Thus the land in Zimbabwe was never truly the rightful property of white settlers who removed the African because it was based on theft; protected by a government, and racism. All this was overturned by the Lancaster House Accord. a Treaty that while it was incorporated into the Zimbabwean constitution is still a valid treaty since some of its clasues referred to land, and settled a war between two sides. Treaties are a valid form of international law unless annulled by a second treaty. As I have said in other articles, the United kIngdom and Zimbabwe eventually need to sit down and discuss the issue again.
The only measure of compensation for white farmers is for "land improvement," this is minus the cheap labor, which a constructive trust should be made for the African laborers who worked for close to nothing on the farms. Indeed, the success of the framing in zimbabwe would tnot be possible if it were not for the cheap immigrant labor from Malawi, Mozambique and Zambia. Should Jews compensate those who stole their artwork during Nazi German for the storage fees and up keep of these paintings?
The importation of thechnology into Zimbabwe cannot be compensated because in all regions technology is accepted aspart of human co-existence. The white farmers bought machines with the proceeds that were labored by cheap immigrant laborers. This is the cycle that we have. If you remove the cheap laborer then the whole system would have collapse over night.
It is a known fact that in litigation, sometimes the judge has to give a symbolic measure of damages as 1 dollar because while the litigant, here the white farmer, is right if one takes a superficial mode of analysis, however the litigant is not right if you look at all the facts. In any land dispute, even modern land disputes involving merely questions of who has a good deed, the fact that one has a deed in his name and his hands does not mean he is the rightful owner of the house; fraud and theft can set aside such a purchase if the person knows the house is stolen. Again, this one dollar, should be paid either by the Rhodes's Esate or the United Kingdom. One dollar because the Courts cannot ignore the pain and suffering caused by colonialism, humiliating conditions as farm laborers, the very embodiment of racism.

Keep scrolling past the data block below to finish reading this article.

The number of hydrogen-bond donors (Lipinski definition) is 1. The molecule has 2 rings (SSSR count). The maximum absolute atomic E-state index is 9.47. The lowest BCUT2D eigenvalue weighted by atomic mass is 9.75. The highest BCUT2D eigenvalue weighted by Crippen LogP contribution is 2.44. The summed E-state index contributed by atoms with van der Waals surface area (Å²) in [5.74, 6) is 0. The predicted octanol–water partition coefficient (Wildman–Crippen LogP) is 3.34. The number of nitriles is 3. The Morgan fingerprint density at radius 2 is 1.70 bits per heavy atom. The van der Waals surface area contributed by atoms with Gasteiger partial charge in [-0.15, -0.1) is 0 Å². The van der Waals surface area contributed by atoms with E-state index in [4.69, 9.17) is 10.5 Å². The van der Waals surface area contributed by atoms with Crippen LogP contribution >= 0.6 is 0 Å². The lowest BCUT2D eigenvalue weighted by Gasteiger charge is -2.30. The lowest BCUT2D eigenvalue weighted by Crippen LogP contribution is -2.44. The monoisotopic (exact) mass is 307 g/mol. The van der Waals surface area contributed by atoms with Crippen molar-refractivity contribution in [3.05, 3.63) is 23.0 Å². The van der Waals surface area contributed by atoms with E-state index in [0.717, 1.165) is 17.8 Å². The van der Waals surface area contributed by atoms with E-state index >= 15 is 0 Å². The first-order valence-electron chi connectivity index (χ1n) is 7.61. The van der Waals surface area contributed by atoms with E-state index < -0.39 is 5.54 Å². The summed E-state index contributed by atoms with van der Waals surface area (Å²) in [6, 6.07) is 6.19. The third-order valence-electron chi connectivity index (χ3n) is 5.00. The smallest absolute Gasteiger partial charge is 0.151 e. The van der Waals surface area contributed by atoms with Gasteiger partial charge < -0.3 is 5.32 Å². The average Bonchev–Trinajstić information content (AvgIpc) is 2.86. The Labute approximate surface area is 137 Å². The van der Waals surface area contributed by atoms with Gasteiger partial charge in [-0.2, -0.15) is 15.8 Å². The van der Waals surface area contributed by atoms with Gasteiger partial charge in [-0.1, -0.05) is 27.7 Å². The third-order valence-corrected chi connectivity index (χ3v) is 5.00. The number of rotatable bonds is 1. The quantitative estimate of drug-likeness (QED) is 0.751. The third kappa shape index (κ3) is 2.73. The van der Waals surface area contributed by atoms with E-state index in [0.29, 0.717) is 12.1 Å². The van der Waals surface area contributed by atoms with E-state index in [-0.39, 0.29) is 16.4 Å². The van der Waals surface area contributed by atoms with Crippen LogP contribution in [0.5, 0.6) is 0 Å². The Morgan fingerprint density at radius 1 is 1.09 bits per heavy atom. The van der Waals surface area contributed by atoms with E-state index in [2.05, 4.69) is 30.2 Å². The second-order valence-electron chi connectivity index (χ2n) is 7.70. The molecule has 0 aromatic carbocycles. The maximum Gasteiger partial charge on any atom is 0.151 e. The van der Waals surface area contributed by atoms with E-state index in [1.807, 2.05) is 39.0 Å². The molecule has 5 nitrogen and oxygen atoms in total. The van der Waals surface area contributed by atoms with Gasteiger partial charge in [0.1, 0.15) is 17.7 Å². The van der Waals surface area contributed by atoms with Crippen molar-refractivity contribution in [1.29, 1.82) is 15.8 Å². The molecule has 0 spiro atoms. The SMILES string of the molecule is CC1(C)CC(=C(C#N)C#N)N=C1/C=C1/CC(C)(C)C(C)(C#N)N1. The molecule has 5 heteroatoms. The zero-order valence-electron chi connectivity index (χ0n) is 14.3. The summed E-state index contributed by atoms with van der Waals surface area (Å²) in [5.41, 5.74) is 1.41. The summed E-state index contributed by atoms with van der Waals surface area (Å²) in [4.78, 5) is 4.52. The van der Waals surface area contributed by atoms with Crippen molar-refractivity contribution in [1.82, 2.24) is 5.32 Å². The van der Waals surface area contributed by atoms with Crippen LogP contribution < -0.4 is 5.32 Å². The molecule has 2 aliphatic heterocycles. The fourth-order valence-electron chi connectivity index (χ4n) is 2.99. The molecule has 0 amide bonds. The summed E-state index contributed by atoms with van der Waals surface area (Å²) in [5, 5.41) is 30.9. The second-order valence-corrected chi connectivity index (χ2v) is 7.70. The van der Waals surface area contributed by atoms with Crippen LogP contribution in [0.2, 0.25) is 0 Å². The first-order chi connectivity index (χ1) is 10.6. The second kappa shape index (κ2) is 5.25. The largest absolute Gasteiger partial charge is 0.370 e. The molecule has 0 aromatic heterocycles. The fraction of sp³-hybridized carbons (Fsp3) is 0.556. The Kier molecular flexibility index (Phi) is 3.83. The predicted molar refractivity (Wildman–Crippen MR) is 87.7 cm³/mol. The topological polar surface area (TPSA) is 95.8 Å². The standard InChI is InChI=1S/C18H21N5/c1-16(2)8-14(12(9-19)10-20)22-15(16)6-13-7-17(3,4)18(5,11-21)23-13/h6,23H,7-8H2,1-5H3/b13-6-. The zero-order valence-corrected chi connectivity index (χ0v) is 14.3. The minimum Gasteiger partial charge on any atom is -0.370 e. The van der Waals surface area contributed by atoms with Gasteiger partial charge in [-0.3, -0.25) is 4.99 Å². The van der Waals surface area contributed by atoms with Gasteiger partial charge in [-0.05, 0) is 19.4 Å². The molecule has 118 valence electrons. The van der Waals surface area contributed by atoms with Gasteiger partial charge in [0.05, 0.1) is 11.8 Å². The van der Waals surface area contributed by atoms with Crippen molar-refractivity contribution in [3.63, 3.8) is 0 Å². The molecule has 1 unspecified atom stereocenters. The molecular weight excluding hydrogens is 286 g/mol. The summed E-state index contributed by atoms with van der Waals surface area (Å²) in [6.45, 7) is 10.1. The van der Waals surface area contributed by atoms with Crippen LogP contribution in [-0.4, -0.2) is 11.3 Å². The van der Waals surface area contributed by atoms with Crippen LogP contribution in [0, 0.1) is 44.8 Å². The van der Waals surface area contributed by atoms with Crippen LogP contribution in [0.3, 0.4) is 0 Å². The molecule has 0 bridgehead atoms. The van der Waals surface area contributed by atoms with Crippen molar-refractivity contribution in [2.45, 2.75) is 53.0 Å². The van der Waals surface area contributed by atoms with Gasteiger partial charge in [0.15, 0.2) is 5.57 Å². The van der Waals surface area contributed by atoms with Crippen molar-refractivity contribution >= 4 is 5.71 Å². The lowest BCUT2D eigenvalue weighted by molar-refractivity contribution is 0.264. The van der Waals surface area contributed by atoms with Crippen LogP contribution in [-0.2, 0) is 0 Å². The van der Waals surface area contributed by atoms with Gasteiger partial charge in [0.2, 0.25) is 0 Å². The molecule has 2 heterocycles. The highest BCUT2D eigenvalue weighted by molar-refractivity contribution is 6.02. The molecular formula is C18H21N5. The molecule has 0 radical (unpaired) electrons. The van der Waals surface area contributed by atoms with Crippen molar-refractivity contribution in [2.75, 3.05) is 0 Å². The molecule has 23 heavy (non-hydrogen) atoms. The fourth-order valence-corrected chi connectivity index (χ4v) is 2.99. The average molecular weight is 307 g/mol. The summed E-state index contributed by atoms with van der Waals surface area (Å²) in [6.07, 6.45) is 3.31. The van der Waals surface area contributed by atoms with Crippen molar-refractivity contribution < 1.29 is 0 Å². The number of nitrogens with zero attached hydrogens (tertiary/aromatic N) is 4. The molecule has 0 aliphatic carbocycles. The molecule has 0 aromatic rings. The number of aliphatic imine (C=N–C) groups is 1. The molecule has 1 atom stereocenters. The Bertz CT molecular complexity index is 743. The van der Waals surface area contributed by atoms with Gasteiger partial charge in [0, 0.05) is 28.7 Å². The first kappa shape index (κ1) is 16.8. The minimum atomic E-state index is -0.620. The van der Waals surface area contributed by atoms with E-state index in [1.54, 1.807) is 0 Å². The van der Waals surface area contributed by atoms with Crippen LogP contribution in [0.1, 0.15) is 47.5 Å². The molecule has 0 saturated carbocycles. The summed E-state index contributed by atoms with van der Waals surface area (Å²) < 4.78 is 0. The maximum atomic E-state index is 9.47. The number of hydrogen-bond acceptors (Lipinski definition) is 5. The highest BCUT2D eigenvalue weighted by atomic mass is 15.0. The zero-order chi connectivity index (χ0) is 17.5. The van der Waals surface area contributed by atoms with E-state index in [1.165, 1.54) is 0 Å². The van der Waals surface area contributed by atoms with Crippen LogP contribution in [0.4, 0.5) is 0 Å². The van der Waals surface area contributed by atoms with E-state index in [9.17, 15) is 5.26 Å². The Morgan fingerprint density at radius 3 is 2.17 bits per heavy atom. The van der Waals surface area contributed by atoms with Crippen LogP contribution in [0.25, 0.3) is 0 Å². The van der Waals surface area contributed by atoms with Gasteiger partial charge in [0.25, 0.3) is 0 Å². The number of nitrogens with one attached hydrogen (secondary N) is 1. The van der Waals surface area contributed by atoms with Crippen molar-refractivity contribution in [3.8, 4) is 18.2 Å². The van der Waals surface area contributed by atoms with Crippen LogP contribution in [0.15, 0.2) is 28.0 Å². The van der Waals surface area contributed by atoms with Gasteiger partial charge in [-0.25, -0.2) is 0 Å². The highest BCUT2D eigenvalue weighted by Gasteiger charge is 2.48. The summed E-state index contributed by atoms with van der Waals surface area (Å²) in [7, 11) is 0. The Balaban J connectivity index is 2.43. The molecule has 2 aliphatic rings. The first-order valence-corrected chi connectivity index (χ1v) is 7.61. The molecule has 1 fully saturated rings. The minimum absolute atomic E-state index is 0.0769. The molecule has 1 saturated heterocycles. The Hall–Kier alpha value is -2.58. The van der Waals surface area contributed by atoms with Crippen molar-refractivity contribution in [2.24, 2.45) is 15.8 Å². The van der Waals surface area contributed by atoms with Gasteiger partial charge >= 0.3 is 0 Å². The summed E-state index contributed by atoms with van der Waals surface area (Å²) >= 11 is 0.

To argue that a future government of say Tsvangirai or Tendai Biti should compensate farmers for land, is to ignore both the Lancaster House obligation under that Treaty and the Zimbabwean Revolutionary war of 1965-1979. Civil lawsuits, or "private litigation," to reverse political realities such as land dispossession of Africans that established democracy in Zimbabwe or South Africa are anti-democratic because a democratic state with its court system exist in these two countries. In addition, private litigation against Zimbabwe in South African courts is unfortunate because it undermines African soverienity, for both Zimbabwe and South Africa.
Ken Sibanda, is an American Constitutional attorney, born in Transkei, South Africa. Known as Tecumseh for his work in law.